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Contribucions on all subjects, Literary or Historical, are invited for this depariment of the BiblioPOLIST. Thanks are due to such men as Henry C. Murphy, Benson J. Lossing F. S. Hottian, and T. Buily Myers, who have already contributed to its columns. With more of such native pich Notes and Queries will grow into a vist and vigorous tree, to which the wise and gentle shall resort, trum near and far; the one, to enjoy' its delicious fruits, and the other, its refre.hing shade.

Il'as Raleigh in l'irginia ?-(Conclud- presence in England in the beginning of July, ed.)-In a letter froin Burleigh to Leicester, í 1586. would be established bevond all doubi.. dated zoth of June, 1586, occurs the following: I have already been more than sufficiently "In Irland all thynges are quiet, and a nombre of

tedious on the subject of the vovage of this gentilmen of Somersett, Devon, Dorcet, Cheshyre,

little bark; what I have brought forward and Lancashyre, are making themselves to go to however bears more or less upon the quesMonster, to plant two or three thousand people, mere tion as to Raleigh having visited Virginia : English, there this year."

I am clearly of opinion that on this occasion. In a note to this, Mr. Bruce, the editor,

he did not, I cannot refrain, however, states, that Stowe records the names of the

from adding a word or two of purely spec-, honourable and worshipful gentlemen who

ulative conjecture. There is something made the atteinpt to colonise Munster, and / rather suspicious in Drake visiting Virginia names, amongst others, Sir Walter Raleigh.

with the whole of his armament, and losing It was on this occasion that the poet Spenser

time in doing so, when the whole nation, got his grant of 3,028 acres in the county of

from the queen downwards, was on the very Cork, which “is said to be dated June 27,

tenter-hooks of anxiety for intelligence of 1586.” So the Rev. Mr. Mitford, in his

him and of his success. The question arises, lite of Spenser, prefixed to the Aldine edi. | was it a rendezvous! and did the “bark of tion of his poems (1839), and although he

aviso" bear other and more important desseems uncertain as to the date, there can be

patches than those addressed to Master, no doubt but that it is correct. Now I

Ralph Lane? Might not its arrival a day or think that most people will agree with me

two earlier have directed Drake to strike a in thinking that the whole of this, Raleigh's blow at some defenceless but important part movements so far as they can be traced, his

of the Spanish empire, deadly in proportion position at court, and the busy and stirring

to its being unexpected ? These are quesnature of the time, make it altogether im

tions which I can in no wise answer, bur probable that Raleigh was absent in the

they have arisen in my mind; and if it were month of June, 1586, on a voyage to Vir.

so, we might be fain to believe, in spite of ginia. Hakluye's not mentioning that he

everything that I have been able to bring was in the vessel, would of itself be con

forward, that Raleigh was indeed on board vincing to my mind, knowing the extent of

his gallant little bark, but that, the mark not his information on all subjects connected having been hit, the attempt was kept secret. with Raleigh, and his minute and painstak

It must not be forgotten that at that time, ing accuracy. Knowing, however, that this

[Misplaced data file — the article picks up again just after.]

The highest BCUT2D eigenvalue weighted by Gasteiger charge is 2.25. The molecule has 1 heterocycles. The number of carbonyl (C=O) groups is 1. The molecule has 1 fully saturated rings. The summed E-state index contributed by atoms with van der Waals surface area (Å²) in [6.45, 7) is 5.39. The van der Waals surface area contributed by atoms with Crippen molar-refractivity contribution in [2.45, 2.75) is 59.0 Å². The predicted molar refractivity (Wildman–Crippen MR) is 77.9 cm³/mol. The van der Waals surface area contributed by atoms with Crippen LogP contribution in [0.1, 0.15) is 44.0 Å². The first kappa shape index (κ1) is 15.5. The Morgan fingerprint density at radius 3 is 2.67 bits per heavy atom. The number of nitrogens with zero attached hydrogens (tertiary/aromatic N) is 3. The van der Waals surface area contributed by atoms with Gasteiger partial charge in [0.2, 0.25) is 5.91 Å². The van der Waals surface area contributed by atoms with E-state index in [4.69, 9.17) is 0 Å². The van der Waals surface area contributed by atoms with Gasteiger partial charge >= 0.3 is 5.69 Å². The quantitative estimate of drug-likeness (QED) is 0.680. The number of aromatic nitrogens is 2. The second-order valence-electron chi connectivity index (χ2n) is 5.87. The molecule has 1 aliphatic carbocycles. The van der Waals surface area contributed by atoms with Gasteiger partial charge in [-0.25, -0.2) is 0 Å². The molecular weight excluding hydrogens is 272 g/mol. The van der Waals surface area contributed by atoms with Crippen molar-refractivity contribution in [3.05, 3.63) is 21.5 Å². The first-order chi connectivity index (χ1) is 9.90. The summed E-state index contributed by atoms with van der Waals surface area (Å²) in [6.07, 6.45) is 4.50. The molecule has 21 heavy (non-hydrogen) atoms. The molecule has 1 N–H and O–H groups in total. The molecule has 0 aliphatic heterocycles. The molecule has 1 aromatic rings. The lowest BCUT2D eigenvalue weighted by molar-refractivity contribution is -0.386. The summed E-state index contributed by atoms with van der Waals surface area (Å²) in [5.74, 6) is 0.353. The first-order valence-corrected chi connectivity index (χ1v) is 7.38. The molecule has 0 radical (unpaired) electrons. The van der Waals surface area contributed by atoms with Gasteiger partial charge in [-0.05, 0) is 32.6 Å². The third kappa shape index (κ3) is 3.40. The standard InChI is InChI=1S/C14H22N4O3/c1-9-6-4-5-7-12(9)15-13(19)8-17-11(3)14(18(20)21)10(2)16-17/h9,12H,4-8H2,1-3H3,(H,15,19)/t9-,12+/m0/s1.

with the exception of this little colony, was the voyage in which Raleigh was stated

England had not a rood of land in the New to have visited Virginia, I have thought it

| World. However, I must remember that worth while to search for more positive ev

| history ought not to deal in conjecture. idence. How far I have succeeded may be

About fourteen or fifteen days after the seen, but it is open to others to fix the fact | departure of the bark, Grenvill made bis of Raleigh's having been in England within

in England within 1 appearance with the other three vessels. the time I have limited. As a hint to go | After m

After making every search he returned home, upon, I may mention that Babington's con-'t leaving fifteen men on the Island of Roanspiracy was known to the English ministry oke. Subsequent expeditions found no traces on the oth of July, although the conspira- 1 of these men excepting the bones of one of tors were not apprehended until a month them. No one has ever asserted that Ralafter ; if Raleigh could be shown to have eigh was on board of this fleet. had any share in the discovery of the plot, his / Nothing daunted by these failurcsa

“ In the yeere of our Lord 1587, Sir Walter Raleigh, "They returned, and brought no comfort or new acintending to persevere in the planting of his countrey' cesse of hope concerning the lives and safety of the of Virginia, prepared a newe colonie of one hundred unfortunate English people, for which only they and fiftie men to be sent thither, under the charge of were sett forth, and the charg of this employment John White, whom hee appointed Governour, and was undertaken." also appointed unto him twelve assistants, unto whom he gave a charter, and incorporated them by Here ends the history of Sir Walter the name of the Governour and Assistants of the Raleigh's connexion with Virginian discovCitie of Raleigh in Virginia.”Hak. vol. iii. p. 280.

0.; ery and colonisation. A new company was This colony, owing to contentions with 1 at the moment in contemplation, and it the natives and other causes, did not thrive ; ! even despatched its first pioneer vessel in and in August of the same year White was. I the same month of 1602 as Raleigh did. much against his wish. induced to return to , Raleigh may have had, to a certain extent, a England for assistance. He failed in his selfish object in view. His patent of 1584 first attempt to go back with aid. In 1593 was conditional, as regarded its continuance, he gives, at Hakluyt's request, an account of on his planting a colony within six years ; a vovage he made thither in 1500, but and had he been able to have discovered anv which quite failed in its object. The men remains, however small, of the colony of with whom he embarked shewed a greater